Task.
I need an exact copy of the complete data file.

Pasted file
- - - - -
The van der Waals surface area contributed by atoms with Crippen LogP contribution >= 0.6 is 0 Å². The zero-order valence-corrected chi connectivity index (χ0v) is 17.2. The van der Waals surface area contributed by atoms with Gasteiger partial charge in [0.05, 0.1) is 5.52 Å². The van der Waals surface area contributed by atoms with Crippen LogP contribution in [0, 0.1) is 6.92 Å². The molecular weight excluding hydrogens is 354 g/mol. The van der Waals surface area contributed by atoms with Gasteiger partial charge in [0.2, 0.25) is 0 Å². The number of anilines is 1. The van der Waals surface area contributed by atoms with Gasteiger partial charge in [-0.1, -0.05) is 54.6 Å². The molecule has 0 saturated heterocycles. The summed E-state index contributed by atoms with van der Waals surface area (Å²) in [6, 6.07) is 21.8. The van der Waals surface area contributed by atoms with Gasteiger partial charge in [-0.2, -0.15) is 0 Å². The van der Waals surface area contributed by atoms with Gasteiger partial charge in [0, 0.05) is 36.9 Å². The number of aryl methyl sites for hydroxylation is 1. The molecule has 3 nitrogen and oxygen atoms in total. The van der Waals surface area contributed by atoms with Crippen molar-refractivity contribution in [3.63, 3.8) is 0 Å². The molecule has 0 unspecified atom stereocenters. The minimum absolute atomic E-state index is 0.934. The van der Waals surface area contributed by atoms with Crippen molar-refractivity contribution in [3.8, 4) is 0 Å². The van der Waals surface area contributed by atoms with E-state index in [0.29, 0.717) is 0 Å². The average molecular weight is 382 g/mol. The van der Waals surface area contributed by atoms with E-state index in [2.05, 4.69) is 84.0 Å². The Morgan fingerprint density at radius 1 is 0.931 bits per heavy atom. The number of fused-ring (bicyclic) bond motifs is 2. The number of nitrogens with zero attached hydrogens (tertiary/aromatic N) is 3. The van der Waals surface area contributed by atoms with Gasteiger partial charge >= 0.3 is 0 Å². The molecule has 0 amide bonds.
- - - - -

The van der Waals surface area contributed by atoms with Crippen LogP contribution >= 0.6 is 0 Å². The zero-order valence-corrected chi connectivity index (χ0v) is 17.2. The van der Waals surface area contributed by atoms with Gasteiger partial charge in [0.05, 0.1) is 5.52 Å². The van der Waals surface area contributed by atoms with Crippen LogP contribution in [0, 0.1) is 6.92 Å². The molecular weight excluding hydrogens is 354 g/mol. The van der Waals surface area contributed by atoms with Gasteiger partial charge in [0.2, 0.25) is 0 Å². The number of anilines is 1. The van der Waals surface area contributed by atoms with Gasteiger partial charge in [-0.1, -0.05) is 54.6 Å². The molecule has 0 saturated heterocycles. The summed E-state index contributed by atoms with van der Waals surface area (Å²) in [6, 6.07) is 21.8. The van der Waals surface area contributed by atoms with Gasteiger partial charge in [-0.2, -0.15) is 0 Å². The van der Waals surface area contributed by atoms with Gasteiger partial charge in [0, 0.05) is 36.9 Å². The number of aryl methyl sites for hydroxylation is 1. The molecule has 3 nitrogen and oxygen atoms in total. The van der Waals surface area contributed by atoms with Crippen molar-refractivity contribution in [3.63, 3.8) is 0 Å². The molecule has 0 unspecified atom stereocenters. The minimum absolute atomic E-state index is 0.934. The van der Waals surface area contributed by atoms with Crippen molar-refractivity contribution in [3.8, 4) is 0 Å². The van der Waals surface area contributed by atoms with E-state index in [0.29, 0.717) is 0 Å². The average molecular weight is 382 g/mol. The van der Waals surface area contributed by atoms with E-state index in [2.05, 4.69) is 84.0 Å². The Morgan fingerprint density at radius 1 is 0.931 bits per heavy atom. The number of fused-ring (bicyclic) bond motifs is 2. The number of nitrogens with zero attached hydrogens (tertiary/aromatic N) is 3. The van der Waals surface area contributed by atoms with Gasteiger partial charge >= 0.3 is 0 Å². The molecule has 0 amide bonds.